Jacksonville loves its food trucks.
Minutes after a petition to protect food trucks that sell in Downtown Jacksonville was posted Tuesday on the Internet, hundreds of people had signed. Within an hour, it was thousands.
The outpouring was in reaction to legislation drafted by City Council member Reggie Brown to more closely regulate food trucks Downtown.
Brown’s draft requires food trucks to obtain a city license and allows vending only in commercial and industrial zones. Also, food trucks would not be allowed within 300 feet of a home or of a business selling similar food.
Under existing ordinances, food vendors must already locate within 100 feet of a restroom facility and cannot sell within 500 feet of a city park without a permit.
Brown called a meeting for 3 p.m. today in council chambers to take suggestions on the proposal. But by Tuesday night, some of that reaction had
“I’m not against food trucks. I’m pro food trucks,” Brown said. “I’m a patron of several of the food trucks we have Downtown.”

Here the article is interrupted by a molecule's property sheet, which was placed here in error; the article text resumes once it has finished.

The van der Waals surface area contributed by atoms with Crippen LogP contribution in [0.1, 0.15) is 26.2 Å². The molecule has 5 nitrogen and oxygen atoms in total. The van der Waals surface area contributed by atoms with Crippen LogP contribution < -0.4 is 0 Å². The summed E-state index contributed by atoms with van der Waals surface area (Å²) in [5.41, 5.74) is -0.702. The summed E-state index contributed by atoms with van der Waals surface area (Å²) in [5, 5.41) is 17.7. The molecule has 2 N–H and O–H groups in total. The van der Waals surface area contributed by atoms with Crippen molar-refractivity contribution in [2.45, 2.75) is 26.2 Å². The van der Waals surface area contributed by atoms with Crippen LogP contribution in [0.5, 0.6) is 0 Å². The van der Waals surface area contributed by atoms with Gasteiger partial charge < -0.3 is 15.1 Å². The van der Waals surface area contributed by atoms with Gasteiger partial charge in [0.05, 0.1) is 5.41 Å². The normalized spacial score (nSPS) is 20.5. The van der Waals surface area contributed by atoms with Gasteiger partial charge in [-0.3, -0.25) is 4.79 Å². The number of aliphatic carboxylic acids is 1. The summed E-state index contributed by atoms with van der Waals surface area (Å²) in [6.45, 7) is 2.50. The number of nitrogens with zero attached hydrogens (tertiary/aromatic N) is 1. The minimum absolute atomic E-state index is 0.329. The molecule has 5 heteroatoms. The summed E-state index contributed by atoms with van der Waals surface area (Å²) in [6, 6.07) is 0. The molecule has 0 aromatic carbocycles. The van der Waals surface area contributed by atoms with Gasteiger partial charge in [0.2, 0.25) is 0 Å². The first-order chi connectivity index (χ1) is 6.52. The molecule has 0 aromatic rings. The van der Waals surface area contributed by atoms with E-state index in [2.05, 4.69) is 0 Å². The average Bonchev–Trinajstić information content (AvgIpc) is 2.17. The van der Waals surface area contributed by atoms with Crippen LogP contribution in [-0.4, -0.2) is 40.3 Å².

Some Downtown restaurant owners have told Brown they felt the food trucks diverted business from them. Brown said until Downtown foot traffic picks up, there may not be enough business for everyone.
“We cannot afford for folks like Quiznos and The Brick leave Downtown, and we can’t give them free rent,” he said. “We’ve got to find some way to not discourage the folks that are trying to hold on until Downtown becomes vibrant.
“I think the food trucks can coexist,” Brown added, “but we need to create some distance between them.”
He said the city already has rules for food vendors, but food trucks are not clearly defined and neither are the guidelines that govern their operation.
Brown said he wanted better clarification after seeing one
business sell food out of a single axle trailer without a city
He said his legislation is based on similar ordinances in Seattle and Kansas.